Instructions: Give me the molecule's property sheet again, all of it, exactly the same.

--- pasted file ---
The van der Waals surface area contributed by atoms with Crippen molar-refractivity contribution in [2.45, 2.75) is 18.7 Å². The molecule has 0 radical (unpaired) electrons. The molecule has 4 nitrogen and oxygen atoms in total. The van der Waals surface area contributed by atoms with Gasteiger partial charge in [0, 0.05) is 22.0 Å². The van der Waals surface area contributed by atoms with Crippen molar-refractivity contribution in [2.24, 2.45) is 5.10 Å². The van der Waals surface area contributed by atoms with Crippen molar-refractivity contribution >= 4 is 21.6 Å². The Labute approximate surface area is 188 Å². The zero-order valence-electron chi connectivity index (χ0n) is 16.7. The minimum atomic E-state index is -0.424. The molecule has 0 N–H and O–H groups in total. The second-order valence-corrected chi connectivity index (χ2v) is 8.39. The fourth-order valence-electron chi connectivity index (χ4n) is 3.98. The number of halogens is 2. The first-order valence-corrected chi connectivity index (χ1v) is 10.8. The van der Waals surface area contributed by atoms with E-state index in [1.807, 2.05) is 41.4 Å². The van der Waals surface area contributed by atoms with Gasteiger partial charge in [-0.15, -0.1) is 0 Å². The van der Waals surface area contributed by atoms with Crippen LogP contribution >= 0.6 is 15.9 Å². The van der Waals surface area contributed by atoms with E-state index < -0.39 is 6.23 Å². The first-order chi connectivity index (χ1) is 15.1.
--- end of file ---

The van der Waals surface area contributed by atoms with Crippen molar-refractivity contribution in [2.45, 2.75) is 18.7 Å². The molecule has 0 radical (unpaired) electrons. The molecule has 4 nitrogen and oxygen atoms in total. The van der Waals surface area contributed by atoms with Gasteiger partial charge in [0, 0.05) is 22.0 Å². The van der Waals surface area contributed by atoms with Crippen molar-refractivity contribution in [2.24, 2.45) is 5.10 Å². The van der Waals surface area contributed by atoms with Crippen molar-refractivity contribution >= 4 is 21.6 Å². The Labute approximate surface area is 188 Å². The zero-order valence-electron chi connectivity index (χ0n) is 16.7. The minimum atomic E-state index is -0.424. The molecule has 0 N–H and O–H groups in total. The second-order valence-corrected chi connectivity index (χ2v) is 8.39. The fourth-order valence-electron chi connectivity index (χ4n) is 3.98. The number of halogens is 2. The first-order valence-corrected chi connectivity index (χ1v) is 10.8. The van der Waals surface area contributed by atoms with E-state index in [1.807, 2.05) is 41.4 Å². The van der Waals surface area contributed by atoms with Gasteiger partial charge in [-0.15, -0.1) is 0 Å². The van der Waals surface area contributed by atoms with Crippen LogP contribution >= 0.6 is 15.9 Å². The van der Waals surface area contributed by atoms with E-state index < -0.39 is 6.23 Å². The first-order chi connectivity index (χ1) is 15.1.